When I first joined Big Bank B on my 6-month contract, it was the first time I had ever in my life had to dress up for work. I'd managed to work full-time for over 10 years, inside financial services and technology firms, and never had a dress code. In fact, my previous company (Investment Bank A) was so notoriously dress-down for financial services that there was a catty reference in the New York Times regarding the fact that people would (gasp! shock! horror!) show up to meetings in shorts and flip flops. At Hedge Fund V (the previous employer), while traders would usually show up in business casual, nobody cared what the geeks wore. However, the week before I started at Big Bank B, I had to go out and shell out a few hundred pounds on all the things that I didn't have enough of: work shirts, proper shoes, non-denim trousers. All this just to go into an office and code all day.

There's no justification for a dress code policy in this day and age if you view the primary function of a software developer to be the development of software. Right now I'm wearing shorts, sandals, and a T-shirt. Can anyone argue that I'd be more productive (in quantity or quality of technical output) if I was wearing chinos and a blue shirt? Or, perish the thought, a suit and tie? Definitely not.

However, the big question is Why? Why in the world do people still persist with this gross stupidity in this day and age? And why is it that big banks, in particular, seem to be so obsessed with dress codes?

In The Trenches, Fighting Bugs

A few years ago, I interviewed with Lehman Brothers. I noticed that all the technologists interviewing me (and it was an all-tech interview process) were wearing suits. Some of them had ties on, some of them didn't. I didn't wear a suit to the interview, and felt a little self conscious about it. [3] I asked one of the guys there why in the world they were so dressed up to write code all day.

Apparently this had come up in the past, and one of the Really Big American Bosses justified the policy with a phrase that has stuck in my mind ever since: "When a soldier goes to war, he wears a uniform."

There are so many things wrong with that statement that I can't even enumerate them, but let's start with the most glaring: Programmers Are Not Soldiers. Soldiers go to boot camp, a process designed specifically to break down their sense of self and recraft the mentality of the individual to mindlessly obey orders, even unto death. Soldiers go to war; soldiers fight people with weapons; soldiers live in barracks and eat in mess halls and, you know, act like they're in the military.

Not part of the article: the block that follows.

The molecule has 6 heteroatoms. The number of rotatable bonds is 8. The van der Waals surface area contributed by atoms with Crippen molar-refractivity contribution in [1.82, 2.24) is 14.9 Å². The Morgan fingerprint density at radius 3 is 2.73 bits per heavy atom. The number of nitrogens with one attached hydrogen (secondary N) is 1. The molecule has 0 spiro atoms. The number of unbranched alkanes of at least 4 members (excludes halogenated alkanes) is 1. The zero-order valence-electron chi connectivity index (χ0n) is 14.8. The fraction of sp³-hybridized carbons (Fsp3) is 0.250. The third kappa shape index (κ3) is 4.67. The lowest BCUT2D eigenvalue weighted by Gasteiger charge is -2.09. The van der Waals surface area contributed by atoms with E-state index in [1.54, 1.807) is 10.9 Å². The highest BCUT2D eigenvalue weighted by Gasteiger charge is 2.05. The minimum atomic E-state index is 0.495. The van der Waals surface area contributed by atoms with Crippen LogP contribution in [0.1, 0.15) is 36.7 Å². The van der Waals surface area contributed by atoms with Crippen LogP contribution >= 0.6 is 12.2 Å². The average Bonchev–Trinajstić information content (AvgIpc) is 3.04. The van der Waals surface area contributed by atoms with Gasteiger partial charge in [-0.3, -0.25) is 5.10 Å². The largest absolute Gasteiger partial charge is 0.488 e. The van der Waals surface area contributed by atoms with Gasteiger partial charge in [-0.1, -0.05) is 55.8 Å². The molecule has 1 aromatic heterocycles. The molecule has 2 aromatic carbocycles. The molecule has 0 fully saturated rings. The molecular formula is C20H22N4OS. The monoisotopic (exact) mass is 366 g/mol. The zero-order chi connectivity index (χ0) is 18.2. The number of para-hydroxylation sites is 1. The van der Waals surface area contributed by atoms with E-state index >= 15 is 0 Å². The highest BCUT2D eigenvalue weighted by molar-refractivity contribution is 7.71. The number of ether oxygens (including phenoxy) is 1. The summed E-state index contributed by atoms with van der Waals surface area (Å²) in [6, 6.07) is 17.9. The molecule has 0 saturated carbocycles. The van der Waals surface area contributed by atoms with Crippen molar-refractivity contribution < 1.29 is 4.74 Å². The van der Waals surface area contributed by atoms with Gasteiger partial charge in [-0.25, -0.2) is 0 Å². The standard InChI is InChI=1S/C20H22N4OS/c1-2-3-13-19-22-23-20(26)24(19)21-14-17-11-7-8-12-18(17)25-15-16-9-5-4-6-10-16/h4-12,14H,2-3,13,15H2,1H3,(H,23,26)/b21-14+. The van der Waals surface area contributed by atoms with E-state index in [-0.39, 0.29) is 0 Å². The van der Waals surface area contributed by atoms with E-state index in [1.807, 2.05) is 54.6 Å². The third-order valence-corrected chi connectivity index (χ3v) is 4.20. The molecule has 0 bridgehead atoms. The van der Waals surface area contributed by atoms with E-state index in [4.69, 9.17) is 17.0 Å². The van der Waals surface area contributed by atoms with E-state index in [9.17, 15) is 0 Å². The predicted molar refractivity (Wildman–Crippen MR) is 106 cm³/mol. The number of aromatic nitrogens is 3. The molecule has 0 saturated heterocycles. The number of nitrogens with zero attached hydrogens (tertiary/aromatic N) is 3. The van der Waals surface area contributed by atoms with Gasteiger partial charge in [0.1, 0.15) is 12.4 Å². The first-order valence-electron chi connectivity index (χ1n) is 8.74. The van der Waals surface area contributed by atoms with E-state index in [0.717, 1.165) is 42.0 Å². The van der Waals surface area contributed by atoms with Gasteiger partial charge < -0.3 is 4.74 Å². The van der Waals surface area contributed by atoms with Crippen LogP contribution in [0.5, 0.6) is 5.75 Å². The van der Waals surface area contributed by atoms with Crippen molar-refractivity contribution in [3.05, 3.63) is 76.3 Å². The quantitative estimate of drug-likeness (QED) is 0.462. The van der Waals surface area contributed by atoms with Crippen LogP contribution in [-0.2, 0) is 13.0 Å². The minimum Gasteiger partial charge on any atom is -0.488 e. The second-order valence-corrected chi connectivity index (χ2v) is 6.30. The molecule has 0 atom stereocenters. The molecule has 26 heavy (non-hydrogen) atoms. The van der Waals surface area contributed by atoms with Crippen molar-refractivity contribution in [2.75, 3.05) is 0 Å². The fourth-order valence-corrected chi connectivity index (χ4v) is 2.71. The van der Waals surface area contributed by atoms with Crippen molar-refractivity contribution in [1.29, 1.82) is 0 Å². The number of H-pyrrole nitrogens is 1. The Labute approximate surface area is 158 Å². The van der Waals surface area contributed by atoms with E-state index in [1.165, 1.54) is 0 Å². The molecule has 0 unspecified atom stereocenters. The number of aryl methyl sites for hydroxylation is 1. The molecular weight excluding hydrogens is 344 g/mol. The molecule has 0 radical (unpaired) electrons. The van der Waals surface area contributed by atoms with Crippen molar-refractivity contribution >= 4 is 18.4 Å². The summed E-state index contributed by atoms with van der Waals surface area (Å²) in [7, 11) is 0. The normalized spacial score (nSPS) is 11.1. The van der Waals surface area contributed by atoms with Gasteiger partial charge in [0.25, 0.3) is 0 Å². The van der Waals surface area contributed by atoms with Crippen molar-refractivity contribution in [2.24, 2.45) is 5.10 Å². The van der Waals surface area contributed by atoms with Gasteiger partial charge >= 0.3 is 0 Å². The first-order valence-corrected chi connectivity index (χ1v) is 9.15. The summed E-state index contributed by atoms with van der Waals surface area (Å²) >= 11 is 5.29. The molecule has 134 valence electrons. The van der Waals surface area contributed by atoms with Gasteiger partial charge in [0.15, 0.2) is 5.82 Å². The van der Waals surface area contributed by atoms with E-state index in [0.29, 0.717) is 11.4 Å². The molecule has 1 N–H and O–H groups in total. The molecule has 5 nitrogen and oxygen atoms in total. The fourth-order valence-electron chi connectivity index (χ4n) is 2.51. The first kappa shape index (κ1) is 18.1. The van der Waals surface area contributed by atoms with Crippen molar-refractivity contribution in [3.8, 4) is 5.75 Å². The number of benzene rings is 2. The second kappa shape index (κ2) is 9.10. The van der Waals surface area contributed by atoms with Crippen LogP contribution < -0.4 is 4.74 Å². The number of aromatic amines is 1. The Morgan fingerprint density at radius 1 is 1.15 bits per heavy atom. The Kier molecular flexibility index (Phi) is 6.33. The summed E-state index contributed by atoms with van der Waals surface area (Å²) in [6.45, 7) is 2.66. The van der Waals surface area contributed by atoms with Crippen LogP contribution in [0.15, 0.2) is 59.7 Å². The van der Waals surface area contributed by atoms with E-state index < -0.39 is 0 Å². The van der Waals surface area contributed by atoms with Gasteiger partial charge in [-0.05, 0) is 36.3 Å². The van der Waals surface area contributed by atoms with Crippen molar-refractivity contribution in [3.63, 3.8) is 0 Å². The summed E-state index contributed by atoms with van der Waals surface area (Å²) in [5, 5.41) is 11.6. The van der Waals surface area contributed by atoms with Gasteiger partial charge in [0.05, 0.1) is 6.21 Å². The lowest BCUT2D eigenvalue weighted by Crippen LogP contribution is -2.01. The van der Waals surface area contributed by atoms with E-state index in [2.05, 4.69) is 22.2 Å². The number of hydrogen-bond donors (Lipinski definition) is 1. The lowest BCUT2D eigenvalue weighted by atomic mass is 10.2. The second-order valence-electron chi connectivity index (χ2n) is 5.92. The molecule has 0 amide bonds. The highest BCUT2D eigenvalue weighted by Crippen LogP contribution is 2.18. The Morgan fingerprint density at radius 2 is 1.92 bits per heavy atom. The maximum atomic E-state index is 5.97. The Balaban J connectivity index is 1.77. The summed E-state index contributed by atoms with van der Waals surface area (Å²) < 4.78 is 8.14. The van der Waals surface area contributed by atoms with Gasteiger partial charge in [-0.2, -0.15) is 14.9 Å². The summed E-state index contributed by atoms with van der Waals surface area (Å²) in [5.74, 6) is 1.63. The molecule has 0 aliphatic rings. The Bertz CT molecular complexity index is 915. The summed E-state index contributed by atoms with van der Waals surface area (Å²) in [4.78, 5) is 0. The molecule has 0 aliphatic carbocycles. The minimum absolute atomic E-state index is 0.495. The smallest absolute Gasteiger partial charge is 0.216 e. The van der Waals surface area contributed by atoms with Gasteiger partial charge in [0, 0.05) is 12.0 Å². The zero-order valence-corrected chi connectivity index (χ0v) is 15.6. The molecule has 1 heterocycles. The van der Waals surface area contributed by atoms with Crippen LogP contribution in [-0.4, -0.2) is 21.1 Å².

That's not what I do as a software engineer/craftsman: I think; I discuss; I code; I maintain. I don't live in close quarters with my coworkers; I get to eat what I want when I want; and while whiteboard discussions may get pretty heated, they're seldom settled with bayonets. I don't write code while firing an automatic weapon, and I don't engage in hand-to-hand combat with bugs. How in the world does a standard set by a military organization apply to a private sector financial technology job? [4]

Developers Should Be Heard But Not Seen

Second justification that I've heard for these ridiculous policies actually came from the hiring manager at one of the firms that bought out the carcass of Lehman, maintaining the dress code insanity: "if you ever have to go to the trading floor, there might be customers on there, and we won't want them to see you dressed down." That's right, because someone might see a derivatives trading floor, and figure out that there are actual programmers who make the software that keeps the 8 LCD displays each of the traders have full of blinkenlights.

It reminds me of firms that I've heard of that actually have separate entrances for the IT staff: customers and well-dressed individuals in Door A, all the plebes in Door B (heaven forfend that the twain shall meet). Big Bank B effectively had this policy, in putting all customer-facing activities in one building, while putting all non-customer-facing activities (IT, Operations, Back-Office, Middle-Office) in a whole different building.[5]

Yet most firms that have the separate-door, or separate-building policy, have it in place specifically so that the staff that don't have to dress in a certain way to satisfy the sartorial requirements of outside customers/investors didn't have to. Big Bank B said "not only are we going to shield you from view, we're still going to make you dress uncomfortably."

The Replaceable Engineering Unit

So given that dress codes are a net negative for developers, what could really be behind the correlation between probability of dress codes and size of the firm?

Remember, Big Banks actively fight against entrepreneurial/independent-minded technical staff. And then they make them all dress alike. The two, I think, are inextricably linked by one factor: a desire to smooth out the inherent human differences in employees of a firm grown too big for its management structures to cope with.

The Mythical Man Month was written at a time when almost all developers were working in large institutions, and it speaks to the levels that managers at those institutions will go to try to view individual employees as nothing but entries in a Gantt Chart. It doesn't work, because technologists have different skill levels, different interests, different speeds. But big organizations plan at very senior levels, where the people who are making decisions are unable to even conceptualize the differences between the people underneath them (because they're past the 150-person soft limit on social group sizing).

When faced with the requirement that you manage people beyond your cognitive limits, you can respond in one of two ways:

  • Decentralize, and give massive autonomy to the people underneath you whose organizational unit size is within Dunbar's Number; or
  • Standardize, and try to force individualism out of the equation.

Let's go back to Lehman Brothers. I think it's actually a telling example, because military units inevitably combine attempts at minimizing individual differences with organizational units that are below Dunbar's Number. So boot camp attempts to minimize individualism at the level of individual troops, but many decisions are made at the level of cognitive limits of social size.